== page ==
Menzies Campbell and Lord Rennard applaud former leader of the Liberal Democrats, Charles Kennedy in 2006. Photo: Bruno Vincent/Getty.
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Laurie Penny on political culture: Westminster’s casual bullying of women shows how out of touch it is with modern society

When political historians are dusting off the gravestone of Lord Rennard’s Liberal Democrats, I doubt it will read “killed by feminism”.

Lord Rennard isn’t saying sorry. The Liberal Democrat peer, who has been accused of multiple incidents of sexual harassment, could have saved a lot of fuss if he had just apologised to the women involved in his case – but he shan’t and he won’t, so he has been suspended. Rennard joins a dispiriting roll-call of powerful male politicians who have thrown public tantrums after being called to account for sexist behaviour.

You’d think that admitting wrongdoing and moving on might be a relatively easy task for any boy over the age of eight. When it comes to allegations of assault, harassment and rape, however, even the most respected professional men start acting like toddlers – screaming and lashing out, destroying every precious structure within reach and blaming the uppity women for making them do it. The Rennard case fits this pattern: some Lib Dem loyalists have claimed that the furore might “destroy” the party. Forgive me for paying attention to opinion polls, but in ten years’ time, when political historians are dusting off the gravestone of the Liberal Democrat party, I doubt it will read “killed by feminism”.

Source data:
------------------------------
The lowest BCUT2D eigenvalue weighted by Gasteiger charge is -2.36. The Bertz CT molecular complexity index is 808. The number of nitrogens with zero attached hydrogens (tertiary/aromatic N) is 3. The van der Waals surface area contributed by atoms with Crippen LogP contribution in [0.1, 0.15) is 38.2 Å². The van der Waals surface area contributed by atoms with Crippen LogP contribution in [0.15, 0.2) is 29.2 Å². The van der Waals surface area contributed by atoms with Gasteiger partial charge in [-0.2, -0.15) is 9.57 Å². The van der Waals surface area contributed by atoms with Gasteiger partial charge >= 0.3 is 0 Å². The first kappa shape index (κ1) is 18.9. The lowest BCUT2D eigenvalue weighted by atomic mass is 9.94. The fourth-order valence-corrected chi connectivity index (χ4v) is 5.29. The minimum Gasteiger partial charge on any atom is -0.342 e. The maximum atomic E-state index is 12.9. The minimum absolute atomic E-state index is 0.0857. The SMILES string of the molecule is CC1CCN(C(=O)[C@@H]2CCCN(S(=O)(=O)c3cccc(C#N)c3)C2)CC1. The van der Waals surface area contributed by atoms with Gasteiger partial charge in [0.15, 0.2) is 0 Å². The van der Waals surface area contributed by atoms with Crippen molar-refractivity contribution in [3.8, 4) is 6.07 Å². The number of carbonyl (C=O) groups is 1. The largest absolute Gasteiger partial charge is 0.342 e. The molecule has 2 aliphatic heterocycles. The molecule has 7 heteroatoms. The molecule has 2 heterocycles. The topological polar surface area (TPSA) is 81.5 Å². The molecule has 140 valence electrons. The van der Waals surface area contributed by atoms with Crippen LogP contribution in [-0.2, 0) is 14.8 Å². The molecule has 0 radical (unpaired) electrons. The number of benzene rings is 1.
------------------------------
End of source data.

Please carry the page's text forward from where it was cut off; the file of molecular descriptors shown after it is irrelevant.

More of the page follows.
Across the political spectrum, women are being tossed under the bus of party positioning. This past week, we also got to watch Nigel Farage of Ukip tell business leaders in the City that women who take time off to have children are “worth less” to employers. The main message here is that social justice ought to bend to the needs of business – core Conservative territory that Farage is keen to stake out, proving to the City that Ukip does more than just incoherent xenophobia and odd weather forecasts.

The representation of women in party politics matters – and not just to politicians. I recently gave a talk on gender and social issues to a group of sixth-form students who were less than enthused about party politics but keen to talk about the dearth of women in government. Westminster’s hostility to women still sends an important message to the population at large.

It is not just about numbers. It is not just that young girls considering political work still see a parliament dominated by men. It is also that the few women who make it into those top jobs face relentless harassment – public punishment for their political ambitions – from the press, their peers and their colleagues.

The harassment of women in political office sends a message to the entire nation about what the role of women should be. In the late 1990s, Labour’s Harriet Harman was subjected to the sort of ridicule and public bullying that would put any bright girl off the idea of running for office. It was bullying that, whatever you think of Harman’s politics, remains as perfect a spectacle of political misogyny as the British elite have to offer. Over a decade later, Stella Creasy – also Labour – is as well known for being threatened and harassed online as she is for her campaigns against payday loan companies. And now Rennard would rather make his entire party look foolish and sexist than say a simple “sorry”.